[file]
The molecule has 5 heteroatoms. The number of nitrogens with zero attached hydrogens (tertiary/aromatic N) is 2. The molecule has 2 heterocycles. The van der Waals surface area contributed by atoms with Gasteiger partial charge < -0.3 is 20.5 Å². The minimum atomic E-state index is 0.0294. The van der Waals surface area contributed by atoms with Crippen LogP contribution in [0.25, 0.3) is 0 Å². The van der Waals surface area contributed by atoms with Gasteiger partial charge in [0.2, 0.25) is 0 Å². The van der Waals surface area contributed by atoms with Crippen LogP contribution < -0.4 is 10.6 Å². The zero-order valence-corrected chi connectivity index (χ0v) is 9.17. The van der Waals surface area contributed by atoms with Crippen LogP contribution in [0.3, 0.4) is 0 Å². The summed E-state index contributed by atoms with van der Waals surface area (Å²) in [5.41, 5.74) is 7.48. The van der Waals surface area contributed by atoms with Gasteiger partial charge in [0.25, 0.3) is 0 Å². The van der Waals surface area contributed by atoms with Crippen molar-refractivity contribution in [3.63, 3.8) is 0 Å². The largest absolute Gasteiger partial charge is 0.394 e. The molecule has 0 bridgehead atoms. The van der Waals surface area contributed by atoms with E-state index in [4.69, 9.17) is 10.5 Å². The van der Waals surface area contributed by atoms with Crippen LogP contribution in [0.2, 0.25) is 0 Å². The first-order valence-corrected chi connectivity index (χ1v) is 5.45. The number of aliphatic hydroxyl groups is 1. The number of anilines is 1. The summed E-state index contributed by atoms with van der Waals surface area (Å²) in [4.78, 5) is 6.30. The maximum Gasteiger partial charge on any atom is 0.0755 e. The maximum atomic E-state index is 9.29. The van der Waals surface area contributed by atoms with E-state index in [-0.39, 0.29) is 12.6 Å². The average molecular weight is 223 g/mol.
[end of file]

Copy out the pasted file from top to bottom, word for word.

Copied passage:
The molecule has 5 heteroatoms. The number of nitrogens with zero attached hydrogens (tertiary/aromatic N) is 2. The molecule has 2 heterocycles. The van der Waals surface area contributed by atoms with Gasteiger partial charge < -0.3 is 20.5 Å². The minimum atomic E-state index is 0.0294. The van der Waals surface area contributed by atoms with Crippen LogP contribution in [0.25, 0.3) is 0 Å². The van der Waals surface area contributed by atoms with Gasteiger partial charge in [0.2, 0.25) is 0 Å². The van der Waals surface area contributed by atoms with Crippen LogP contribution < -0.4 is 10.6 Å². The zero-order valence-corrected chi connectivity index (χ0v) is 9.17. The van der Waals surface area contributed by atoms with Crippen LogP contribution in [0.3, 0.4) is 0 Å². The summed E-state index contributed by atoms with van der Waals surface area (Å²) in [5.41, 5.74) is 7.48. The van der Waals surface area contributed by atoms with Gasteiger partial charge in [0.25, 0.3) is 0 Å². The van der Waals surface area contributed by atoms with Crippen molar-refractivity contribution in [3.63, 3.8) is 0 Å². The largest absolute Gasteiger partial charge is 0.394 e. The molecule has 0 bridgehead atoms. The van der Waals surface area contributed by atoms with E-state index in [4.69, 9.17) is 10.5 Å². The van der Waals surface area contributed by atoms with Crippen LogP contribution in [0.2, 0.25) is 0 Å². The first-order valence-corrected chi connectivity index (χ1v) is 5.45. The number of aliphatic hydroxyl groups is 1. The number of anilines is 1. The summed E-state index contributed by atoms with van der Waals surface area (Å²) in [4.78, 5) is 6.30. The maximum Gasteiger partial charge on any atom is 0.0755 e. The maximum atomic E-state index is 9.29. The van der Waals surface area contributed by atoms with E-state index in [-0.39, 0.29) is 12.6 Å². The average molecular weight is 223 g/mol.